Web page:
Amortized time is often used when stating algorithm complexity. Instead of giving values for worst-case performance it provides an average performance. This is appropriate in many domains, but we must be careful. This article is a short introduction to the topic of amortized analysis.

### The aggregate method

Amortized time looks at an algorithm from the viewpoint of total running time rather than individual operations. We don’t care how long one `insert`

takes, but rather the average time of all the calls to `insert`

.

\(c’_i = \frac{1}{N} \sum_{i=1}^{N}{c_i}\)

*The amortized cost of an insert equals the sum of all insert costs divided by the number of inserts. It’s the arithmetic mean cost.*

For example, let’s assign our cost for a data collection to be the number of times an object has to be copied. We do 100 inserts on the collection and measure 500 total copy operations. That gives us an amortized cost of 5. It’s quite possible that most inserts do only 1 copy, but that some of shuffle things around doing 10 or more copies.

### Applicability

Amortized cost analysis is good when we’re trying to understand a series of operations, in particular a large number of them. As programmers we often deal with data in bulk and perform batch operations. The time it takes to perform just one operation is of little significance when we’re doing it thousands of times.

The caveat here is that amortized costs can hide performance issues. It’s nice to think of some collections as offering amortized `O(1)`

insertion, but often a `O(N)`

operation is hiding, waiting to pounce on the unsuspecting caller. This can often be the root cause of inexplicable spikes in response time. Put that one long operation in a synchronized section and suddenly all other threads are blocked as well.

This problem doesn’t diminish the value of amortized analysis, it just means we need to be attentive. It’s important to know whether a big O cost is the amortized, or the maximum cost. Quite often programming literature fails to identify amortized costs. Hash maps are often victims here, with insertion labelled simply as `O(1)`

, rather than an *amortized* `O(1)`

with a proper limit of `O(N)`

.

If we dig deeper into performance analysis we’ll also find the aggregate method to be a bit limiting. Fortunately we have two extra tools at our disposable. We’ll take a brief look at those now.

### The accounting method

Amortized cost can also be treated as a form of credits and debits. This is called the accounting method. Each time you perform an operation you put a credit into the machine. The machine uses up these credits while performing the operation. The amortized cost is the amount of credit needed for each operation such that the balance never falls below zero.

Consider the aggregate example, where 100 inserts resulted in 500 copies. We can say the insert costs 5 credits, where each copy will use up 1 credit. Say the first five inserts each do one copy, so they insert 5 credits and use up 1, leaving 20 credits in the machine. Now the sixth operation has the 20 balance, plus 5 new credits, so it can perform up to 25 copies to remain above 0.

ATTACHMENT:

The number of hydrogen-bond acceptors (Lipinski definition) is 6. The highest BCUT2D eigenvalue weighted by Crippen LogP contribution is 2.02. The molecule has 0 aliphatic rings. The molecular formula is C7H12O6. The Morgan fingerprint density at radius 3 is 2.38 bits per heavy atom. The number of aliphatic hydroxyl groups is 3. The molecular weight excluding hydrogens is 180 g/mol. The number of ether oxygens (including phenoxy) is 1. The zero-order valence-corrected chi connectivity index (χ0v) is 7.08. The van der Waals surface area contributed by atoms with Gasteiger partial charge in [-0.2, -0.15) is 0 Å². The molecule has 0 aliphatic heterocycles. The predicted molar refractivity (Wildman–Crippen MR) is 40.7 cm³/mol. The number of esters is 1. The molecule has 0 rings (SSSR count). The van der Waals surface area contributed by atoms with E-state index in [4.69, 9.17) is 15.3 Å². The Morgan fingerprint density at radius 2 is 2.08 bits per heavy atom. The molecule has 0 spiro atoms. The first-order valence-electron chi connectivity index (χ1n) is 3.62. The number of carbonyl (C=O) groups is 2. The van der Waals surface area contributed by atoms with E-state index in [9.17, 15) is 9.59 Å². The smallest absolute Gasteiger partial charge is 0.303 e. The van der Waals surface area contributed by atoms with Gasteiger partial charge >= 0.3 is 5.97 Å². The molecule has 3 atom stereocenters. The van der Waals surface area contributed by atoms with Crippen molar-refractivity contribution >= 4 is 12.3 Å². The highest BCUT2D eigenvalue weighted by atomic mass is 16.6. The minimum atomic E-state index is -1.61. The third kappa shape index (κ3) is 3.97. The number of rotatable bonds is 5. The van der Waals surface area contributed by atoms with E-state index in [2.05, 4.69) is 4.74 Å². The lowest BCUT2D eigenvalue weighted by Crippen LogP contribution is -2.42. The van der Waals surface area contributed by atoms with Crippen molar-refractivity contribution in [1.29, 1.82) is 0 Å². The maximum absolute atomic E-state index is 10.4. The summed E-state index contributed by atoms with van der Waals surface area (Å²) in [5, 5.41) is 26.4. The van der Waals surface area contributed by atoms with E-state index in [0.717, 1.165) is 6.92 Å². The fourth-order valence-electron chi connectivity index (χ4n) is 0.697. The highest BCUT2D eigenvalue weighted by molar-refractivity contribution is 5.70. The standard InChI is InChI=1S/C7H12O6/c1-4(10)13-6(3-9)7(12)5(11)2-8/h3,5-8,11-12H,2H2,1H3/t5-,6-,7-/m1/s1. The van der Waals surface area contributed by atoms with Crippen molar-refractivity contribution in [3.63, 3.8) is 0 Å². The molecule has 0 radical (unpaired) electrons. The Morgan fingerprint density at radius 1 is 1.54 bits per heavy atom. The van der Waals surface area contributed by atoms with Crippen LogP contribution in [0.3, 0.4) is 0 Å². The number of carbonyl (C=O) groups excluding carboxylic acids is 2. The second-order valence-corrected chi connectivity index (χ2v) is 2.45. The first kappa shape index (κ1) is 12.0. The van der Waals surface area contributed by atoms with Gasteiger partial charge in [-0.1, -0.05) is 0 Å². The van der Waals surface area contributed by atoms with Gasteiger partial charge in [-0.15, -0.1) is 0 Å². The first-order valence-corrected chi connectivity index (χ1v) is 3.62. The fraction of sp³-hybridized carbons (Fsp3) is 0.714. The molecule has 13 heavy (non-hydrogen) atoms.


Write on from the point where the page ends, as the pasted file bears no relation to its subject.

The accounting method requires us to determine how much credit and debit is required per operation. It is a different way of looking at the problem. It makes it easier to reason about individual amortized operations and sequences of different operations, like `insert`

and `remove`

.

### The potential method

A third way to look at this problem is from a view of potential. Instead of maintaining an explicit credit balance, the structure of the system itself encodes a virtual balance: the potential. The amortized cost of an operation is the amount it increases this potential.

\(c’_i = c_i + \phi (D_i) – \phi (D_{i-1})\)

*The amortized cost equals the actual cost plus the difference in potential.*

An intuitive example here is with maps and trees. We know that as you insert into a tree you will occasionally need to rebalance it. Rebalancing can be a costly operation, for a red-black tree this is `O(log n)`

. But we also know that after rebalancing the tree is in a better state. The next rebalancing will not require as many steps. For a red-black tree this results in an amortized time of `O(1)`

. In terms of potential, the basic inserts increase the potential and the rebalancing decreases the potential.

Like the accounting method this is just another approach to amortized analysis. It doesn’t matter what approach you take, the result should be the same. One method may however be easier to use than the other.

If you’re looking for more details, like how to actually perform this analysis, search for the term “amortized analysis”. I’ve found this explanation by Rebecca Fiebrink to be quite helpful.

I’m a programmer who has worked on many high performance systems, from trading systems, to responsive web servers, to video games. Follow me on Twitter to hear more about my work. If your project needs that extra speed boost, or a reduction in resources, then don’t hesitate to enlist my help.